November 23, 2007

Sarkozy's Triumph

New French President Nicolas Sarkozy has won an impressive and historic victory over the French unionists. After announcing his economic reforms, union activists tried to invoke 40 years of successive victories for French socialism by once again rushing to the barricades and shutting down public transportation in a massive strike. Days later, faced with unprecedented public anger, the strikers have returned to work in defeat:

Traffic on French trains, subways and buses started returning to normal Friday after striking transport workers ended a nine-day walkout over President Nicolas Sarkozy's reforms.

Pockets of resistance remained, and restoring full service to the nationwide rail service and public transport in Paris and other cities was expected to take days.

But the victory for Sarkozy was clear as workers voted on Thursday to end the strike after talks opened on his plan to end special retirement privileges for half a million train drivers and other state employees.

The strikers thought they could replicate the spirit of 1968, when a popular uprising cemented Socialism as the guiding light of the nation. However, after almost 40 years of socialism, the French have tired of the slogans and of being held hostage to the unions. They want a new direction for their economic structure -- and they have little patience for the extortive techniques of the modern Socialists.

The Los Angeles Times captures the mood:

The public has had it.

Stranded commuters and students missing first-semester exams, among others, are not just frustrated but also angry at those striking in the name of leftist ideology or fighting to preserve special privileges such as retirement on a full pension at age 50.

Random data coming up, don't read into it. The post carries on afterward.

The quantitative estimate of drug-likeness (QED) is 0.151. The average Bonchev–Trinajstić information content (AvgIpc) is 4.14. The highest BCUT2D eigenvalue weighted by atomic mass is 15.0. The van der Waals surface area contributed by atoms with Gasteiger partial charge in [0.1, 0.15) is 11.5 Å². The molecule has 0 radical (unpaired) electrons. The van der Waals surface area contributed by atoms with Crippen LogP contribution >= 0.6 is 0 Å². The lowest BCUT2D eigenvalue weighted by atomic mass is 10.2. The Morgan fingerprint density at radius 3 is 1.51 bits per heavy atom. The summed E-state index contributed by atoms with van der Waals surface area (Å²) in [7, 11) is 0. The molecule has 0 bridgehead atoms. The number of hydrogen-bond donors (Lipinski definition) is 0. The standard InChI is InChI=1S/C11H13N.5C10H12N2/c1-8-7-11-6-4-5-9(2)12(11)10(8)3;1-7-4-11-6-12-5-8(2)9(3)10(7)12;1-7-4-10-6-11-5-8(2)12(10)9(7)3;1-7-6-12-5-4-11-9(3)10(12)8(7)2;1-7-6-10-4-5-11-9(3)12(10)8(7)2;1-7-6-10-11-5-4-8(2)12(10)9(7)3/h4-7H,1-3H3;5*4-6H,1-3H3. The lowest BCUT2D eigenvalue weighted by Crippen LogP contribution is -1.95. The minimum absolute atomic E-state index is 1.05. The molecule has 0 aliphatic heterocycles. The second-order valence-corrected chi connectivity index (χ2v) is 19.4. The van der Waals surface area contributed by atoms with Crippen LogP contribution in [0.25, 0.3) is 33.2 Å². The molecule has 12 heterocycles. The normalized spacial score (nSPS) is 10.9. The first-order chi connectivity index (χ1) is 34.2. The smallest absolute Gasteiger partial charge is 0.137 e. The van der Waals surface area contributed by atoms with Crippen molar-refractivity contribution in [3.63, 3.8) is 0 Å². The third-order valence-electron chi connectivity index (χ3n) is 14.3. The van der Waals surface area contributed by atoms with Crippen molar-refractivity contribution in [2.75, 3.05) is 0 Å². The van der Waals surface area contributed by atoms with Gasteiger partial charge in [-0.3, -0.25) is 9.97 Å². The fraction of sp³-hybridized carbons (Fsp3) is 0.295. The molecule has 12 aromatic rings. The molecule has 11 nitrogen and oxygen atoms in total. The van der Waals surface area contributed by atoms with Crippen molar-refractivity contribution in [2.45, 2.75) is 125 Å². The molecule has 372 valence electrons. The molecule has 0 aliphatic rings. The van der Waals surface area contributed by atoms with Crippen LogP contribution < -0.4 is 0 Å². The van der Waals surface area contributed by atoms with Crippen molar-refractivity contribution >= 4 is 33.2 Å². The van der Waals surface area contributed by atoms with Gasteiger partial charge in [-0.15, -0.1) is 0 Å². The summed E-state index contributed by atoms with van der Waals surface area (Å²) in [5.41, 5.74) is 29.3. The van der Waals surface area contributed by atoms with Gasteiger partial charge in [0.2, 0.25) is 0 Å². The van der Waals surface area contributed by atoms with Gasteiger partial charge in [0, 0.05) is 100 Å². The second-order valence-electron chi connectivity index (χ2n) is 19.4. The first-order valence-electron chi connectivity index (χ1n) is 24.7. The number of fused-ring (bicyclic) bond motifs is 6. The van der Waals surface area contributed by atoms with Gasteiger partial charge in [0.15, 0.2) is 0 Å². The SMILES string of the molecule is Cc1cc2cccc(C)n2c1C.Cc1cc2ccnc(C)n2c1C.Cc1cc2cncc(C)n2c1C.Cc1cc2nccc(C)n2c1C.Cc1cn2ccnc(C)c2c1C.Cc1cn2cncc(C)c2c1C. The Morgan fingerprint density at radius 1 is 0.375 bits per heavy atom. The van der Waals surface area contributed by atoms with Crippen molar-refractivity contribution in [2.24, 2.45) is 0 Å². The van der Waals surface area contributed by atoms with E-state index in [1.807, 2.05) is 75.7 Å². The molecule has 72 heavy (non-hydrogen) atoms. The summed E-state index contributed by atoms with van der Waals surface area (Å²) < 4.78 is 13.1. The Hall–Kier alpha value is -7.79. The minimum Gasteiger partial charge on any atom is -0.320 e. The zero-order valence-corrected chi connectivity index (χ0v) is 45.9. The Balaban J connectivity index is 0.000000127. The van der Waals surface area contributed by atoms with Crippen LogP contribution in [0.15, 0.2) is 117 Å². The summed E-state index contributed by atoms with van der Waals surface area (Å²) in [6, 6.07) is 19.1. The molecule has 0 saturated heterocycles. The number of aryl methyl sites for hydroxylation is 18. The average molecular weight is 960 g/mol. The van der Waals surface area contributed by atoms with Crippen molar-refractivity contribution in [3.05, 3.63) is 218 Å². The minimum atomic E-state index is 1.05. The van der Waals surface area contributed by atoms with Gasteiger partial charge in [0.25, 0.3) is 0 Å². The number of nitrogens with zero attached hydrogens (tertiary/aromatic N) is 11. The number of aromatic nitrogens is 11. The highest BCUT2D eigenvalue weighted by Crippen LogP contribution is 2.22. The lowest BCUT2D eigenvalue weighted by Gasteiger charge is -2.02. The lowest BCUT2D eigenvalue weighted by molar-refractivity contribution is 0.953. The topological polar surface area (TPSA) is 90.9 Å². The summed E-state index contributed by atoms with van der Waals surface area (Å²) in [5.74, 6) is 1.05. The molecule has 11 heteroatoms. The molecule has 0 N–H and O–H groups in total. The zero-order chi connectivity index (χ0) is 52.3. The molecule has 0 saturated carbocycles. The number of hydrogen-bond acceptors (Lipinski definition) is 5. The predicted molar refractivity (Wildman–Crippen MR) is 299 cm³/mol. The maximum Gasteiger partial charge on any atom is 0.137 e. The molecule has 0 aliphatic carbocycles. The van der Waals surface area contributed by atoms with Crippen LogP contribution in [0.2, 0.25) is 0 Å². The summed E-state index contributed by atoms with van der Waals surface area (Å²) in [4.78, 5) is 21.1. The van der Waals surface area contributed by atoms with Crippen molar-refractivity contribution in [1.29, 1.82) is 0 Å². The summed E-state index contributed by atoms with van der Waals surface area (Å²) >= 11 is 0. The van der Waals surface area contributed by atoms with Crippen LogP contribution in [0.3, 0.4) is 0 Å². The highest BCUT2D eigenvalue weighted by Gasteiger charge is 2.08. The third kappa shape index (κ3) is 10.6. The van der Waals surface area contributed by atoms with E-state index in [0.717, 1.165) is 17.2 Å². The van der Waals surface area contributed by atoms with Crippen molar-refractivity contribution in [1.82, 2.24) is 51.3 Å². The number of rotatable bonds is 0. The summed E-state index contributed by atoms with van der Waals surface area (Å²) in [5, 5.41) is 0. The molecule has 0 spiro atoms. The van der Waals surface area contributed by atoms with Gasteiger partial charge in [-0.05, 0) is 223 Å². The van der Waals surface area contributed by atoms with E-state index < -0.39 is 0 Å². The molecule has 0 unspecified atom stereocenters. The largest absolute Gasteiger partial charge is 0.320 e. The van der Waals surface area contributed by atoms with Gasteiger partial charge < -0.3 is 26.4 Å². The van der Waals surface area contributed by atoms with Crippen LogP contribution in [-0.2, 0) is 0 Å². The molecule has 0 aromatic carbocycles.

The public may doubt that Sarkozy can fulfill all of his election promises, but it also appears to be tired of unions tying up the streets.By Thursday, evidence that the unions had run into a determined president and public that stuck behind him was accumulating as many of the major rail unions voted to return to work, thereby easing the transit calamity, even as negotiations go on.

For all the talk about the strength of the French labor movement, only 7% of workers are unionized, a smaller percentage than in the United States. And even in the ranks of those striking, there are now divisions. On Wednesday, some unions were forced to disown saboteurs who set fire to the tracks for high-speed trains, further delaying an already stalled system.

Even the core of the old movement -- the universities -- has begun to crumble. Most students have other aspirations beyond perpetual petulance. They have belatedly discovered that the French business establishment completely mistrusts them, and considers university graduates as wholly unprepared for employment. They have no prospects after college under the current system, and they want that system changed. Students have little enthusiasm for using their universities as another front for the trade unions; they want a real education instead.

Sarkozy didn't win his election in a vacuum. The French people want significant change, even if they balk somewhat at the bill. The unionists completely ignored this rather obvious shift in the wind and tried to roll back the calendar 40 years. They exposed themselves as out-of-touch anachronisms of that earlier age. They want to continue to play as radicals, while France wants to get back to business.


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